by Staff Writers
Beijing (AFP) Oct 11, 2012
Chinese author Mo Yan said Thursday he was "stunned" and delighted at winning the Nobel prize for literature as millions in China expressed pride and state-controlled media framed the achievement as an honour for the country.
Mo Yan, 57, became the first Chinese national to win the prize, and the award finally gave China's government a Nobel it could be proud of, after previous peace prizes to the Tibetan spiritual leader Dalai Lama and dissident writer Liu Xiaobo enraged Beijing.
"On hearing the news that I won the award, I was very happy," Mo Yan was quoted saying by the official China News Service.
"I will focus on creating new works. I will strive harder to thank everyone."
Mo Yan is one of China's leading writers, known for works that explore the brutality and darkness of 20th-century Chinese society with a cynical wit in a highly prolific career.
The Swedish Academy which announced the award in Stockholm said he was honoured for using "fantasy and reality, historical and social perspectives" to create worlds reminiscent of William Faulkner and Gabriel Garcia Marquez.
Mo Yan, a pen name for the author, who was born Guan Moye, is perhaps best-known abroad for his 1987 novella "Red Sorghum", a tale of the brutal violence that plagued the eastern China countryside -- where he grew up -- during the 1920s and 30s.
It was later made into an acclaimed film by leading Chinese director Zhang Yimou.
The Nobel literature award is often dismissed in China as Western-focused.
But users of the country's hugely popular microblogging services broadly welcomed the win as a triumph for Chinese literature, making it the most discussed topic on Weibo, China's version of Twitter, with millions of postings on the subject in the hours after the announcement.
"Mo Yan winning is his personal honor, but also the honor of Chinese literature," said one posting.
"For Mo Yan to win the Nobel prize is the greatest thing for so many Chinese people. It really is a dream," said another.
China's state-controlled television broke into its evening news broadcast to announce the award.
It later broadcast an interview with He Jianming, vice chairman of the Chinese Writer's Association, who said: "We are very happy. This is a happy thing for the China literary world."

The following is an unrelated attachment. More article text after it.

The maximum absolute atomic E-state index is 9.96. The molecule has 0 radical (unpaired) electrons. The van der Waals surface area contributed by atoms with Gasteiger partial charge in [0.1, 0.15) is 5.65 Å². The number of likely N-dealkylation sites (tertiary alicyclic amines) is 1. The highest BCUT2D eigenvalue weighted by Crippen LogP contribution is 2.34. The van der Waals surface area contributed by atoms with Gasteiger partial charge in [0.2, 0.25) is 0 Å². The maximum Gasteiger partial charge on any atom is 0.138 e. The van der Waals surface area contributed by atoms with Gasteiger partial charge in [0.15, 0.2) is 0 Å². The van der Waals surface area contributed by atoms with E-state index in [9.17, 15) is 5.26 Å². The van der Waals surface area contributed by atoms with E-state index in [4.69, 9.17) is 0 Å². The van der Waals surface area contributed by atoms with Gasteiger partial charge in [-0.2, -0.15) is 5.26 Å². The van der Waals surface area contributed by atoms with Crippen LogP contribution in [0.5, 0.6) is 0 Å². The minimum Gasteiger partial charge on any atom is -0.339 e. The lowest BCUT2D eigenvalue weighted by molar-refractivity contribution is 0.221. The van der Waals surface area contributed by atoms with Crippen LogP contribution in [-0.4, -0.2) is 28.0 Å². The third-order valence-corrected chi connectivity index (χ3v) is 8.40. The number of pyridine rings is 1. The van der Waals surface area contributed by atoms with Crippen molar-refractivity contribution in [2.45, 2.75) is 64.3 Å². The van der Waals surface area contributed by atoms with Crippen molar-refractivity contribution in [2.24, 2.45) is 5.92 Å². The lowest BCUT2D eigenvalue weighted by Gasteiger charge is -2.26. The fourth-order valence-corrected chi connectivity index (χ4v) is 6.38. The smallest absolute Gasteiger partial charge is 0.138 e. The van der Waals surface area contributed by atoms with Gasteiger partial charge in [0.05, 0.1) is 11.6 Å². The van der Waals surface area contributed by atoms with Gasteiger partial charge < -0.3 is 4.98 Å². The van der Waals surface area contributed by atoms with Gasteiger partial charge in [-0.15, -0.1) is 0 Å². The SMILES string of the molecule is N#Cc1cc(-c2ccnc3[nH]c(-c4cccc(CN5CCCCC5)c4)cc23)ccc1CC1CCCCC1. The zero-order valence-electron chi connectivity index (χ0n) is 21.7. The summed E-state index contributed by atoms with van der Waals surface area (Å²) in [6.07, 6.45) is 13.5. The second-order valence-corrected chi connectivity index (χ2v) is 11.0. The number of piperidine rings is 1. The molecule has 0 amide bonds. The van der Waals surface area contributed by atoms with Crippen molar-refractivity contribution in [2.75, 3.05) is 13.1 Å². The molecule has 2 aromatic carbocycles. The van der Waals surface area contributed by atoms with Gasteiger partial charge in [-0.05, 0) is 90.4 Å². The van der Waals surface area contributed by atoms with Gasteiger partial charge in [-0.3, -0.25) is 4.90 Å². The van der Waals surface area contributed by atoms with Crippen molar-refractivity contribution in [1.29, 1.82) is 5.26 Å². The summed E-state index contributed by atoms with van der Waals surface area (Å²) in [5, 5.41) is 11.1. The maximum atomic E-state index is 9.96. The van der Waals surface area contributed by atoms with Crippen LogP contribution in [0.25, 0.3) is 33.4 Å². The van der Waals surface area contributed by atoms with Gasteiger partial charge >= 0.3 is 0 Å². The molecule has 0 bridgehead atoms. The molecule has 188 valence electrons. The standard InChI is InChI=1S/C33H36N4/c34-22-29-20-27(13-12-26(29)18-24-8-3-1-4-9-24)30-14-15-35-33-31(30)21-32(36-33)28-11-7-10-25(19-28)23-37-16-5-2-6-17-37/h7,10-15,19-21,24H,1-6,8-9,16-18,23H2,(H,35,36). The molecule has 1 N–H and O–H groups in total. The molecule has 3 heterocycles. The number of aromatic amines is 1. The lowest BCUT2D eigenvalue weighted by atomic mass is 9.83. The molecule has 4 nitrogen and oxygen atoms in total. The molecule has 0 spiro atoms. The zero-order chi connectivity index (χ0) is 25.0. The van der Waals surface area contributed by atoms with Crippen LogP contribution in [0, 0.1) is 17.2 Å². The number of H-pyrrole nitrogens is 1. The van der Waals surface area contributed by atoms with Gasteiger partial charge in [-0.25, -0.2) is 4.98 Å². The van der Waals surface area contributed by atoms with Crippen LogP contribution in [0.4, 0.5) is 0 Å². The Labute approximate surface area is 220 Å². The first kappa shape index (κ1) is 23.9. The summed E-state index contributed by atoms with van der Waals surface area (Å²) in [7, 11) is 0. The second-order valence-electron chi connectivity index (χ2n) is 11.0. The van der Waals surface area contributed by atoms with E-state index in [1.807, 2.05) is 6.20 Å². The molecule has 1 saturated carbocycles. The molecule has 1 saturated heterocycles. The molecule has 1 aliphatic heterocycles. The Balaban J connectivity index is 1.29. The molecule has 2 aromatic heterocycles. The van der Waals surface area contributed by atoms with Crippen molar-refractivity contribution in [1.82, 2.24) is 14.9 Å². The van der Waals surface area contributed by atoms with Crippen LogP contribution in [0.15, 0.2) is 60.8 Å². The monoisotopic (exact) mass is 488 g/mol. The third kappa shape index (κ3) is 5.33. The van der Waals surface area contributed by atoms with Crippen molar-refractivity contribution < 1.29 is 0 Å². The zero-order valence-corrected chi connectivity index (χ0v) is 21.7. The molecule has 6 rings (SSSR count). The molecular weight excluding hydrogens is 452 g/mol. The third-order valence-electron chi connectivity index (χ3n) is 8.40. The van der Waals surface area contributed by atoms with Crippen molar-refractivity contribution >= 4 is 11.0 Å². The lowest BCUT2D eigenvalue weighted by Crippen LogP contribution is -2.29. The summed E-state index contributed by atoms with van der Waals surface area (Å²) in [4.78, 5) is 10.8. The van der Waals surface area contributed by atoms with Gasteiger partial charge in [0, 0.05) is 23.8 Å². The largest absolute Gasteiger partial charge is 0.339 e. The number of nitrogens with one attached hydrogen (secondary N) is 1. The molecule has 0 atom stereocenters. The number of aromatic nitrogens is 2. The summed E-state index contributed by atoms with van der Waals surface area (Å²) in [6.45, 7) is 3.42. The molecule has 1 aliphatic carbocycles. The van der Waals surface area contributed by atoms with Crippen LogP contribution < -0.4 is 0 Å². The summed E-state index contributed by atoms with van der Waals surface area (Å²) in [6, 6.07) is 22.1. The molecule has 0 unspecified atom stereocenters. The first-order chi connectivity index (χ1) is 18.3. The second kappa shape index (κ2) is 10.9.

AFP could not immediately reach Mo Yan, whose mobile phone was switched off.
State media said he was at his home in rural Shandong province, where many of his works are set.
The Nobel Academy's permanent secretary, Peter Englund, said the organisation had spoken to Mo Yan by telephone at his home and that the author was "overjoyed and terrified" at the award.
"Winning the Nobel prize has stunned me, as I always thought it was very distant for me," he said in a recorded interview posted on the Nobel prize website.
The awards are a sensitive issue in China since Liu, the jailed dissident writer, won the 2010 Peace Prize for advocating democratic change in the Communist Party-ruled country.
China lashed out, vilifying the Norwegian committee that chooses the peace award as "clowns" and punishing Norway with diplomatic retaliation. Liu remains in prison and his wife under house arrest to prevent her discussing the situation.
Mo Yan's subject matter has often flirted with the politically taboo.
His latest novel, 2009's "Frog", for example, is a searing depiction of China's "one child" population control policy and the local officials who ruthlessly implement it with forced abortions and sterilisations.
"Frog" and other novels sold out before the award in some bookshops and Chinese online booksellers on anticipation he would win, according to state media.
Mo Yan, however, has deftly managed to avoid serious trouble with Communist authorities, in part due to his position as a deputy chair of the writers association.
He Jianming, the association official, called Mo Yan "a good friend of ours".
While the imprisoned Liu could not leave China to receive his prize, Mo Yan indicated he may travel to Sweden for the literature award.
"As for whether I will go to Sweden to accept the prize, I will be waiting for the notice and arrangements of the organisation committee," China News Service quoted him saying.
China's government criticised the literature prize awarded to author Gao Xingjian in 2000, the only other Chinese-language writer to win the award. Gao had fled China in the 1980s and took French citizenship in 1997.
Beijing also loudly denounced the 1989 peace prize for the exiled Dalai Lama, whom it considers a separatist.
China News from SinoDaily.com
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Mo Yan of China wins Nobel Literature Prize
Stockholm (AFP) Oct 11, 2012
Mo Yan, one of China's leading writers of the past half-century, on Thursday won the Nobel Literature Prize for his writing that mixes folk tales, history and the contemporary, the Swedish Academy announced. At 57 he became the first Chinese national to win the prize, and the initial official reaction indicated it would be held up as a victory for China, in sharp contrast to Beijing's angry ... read more
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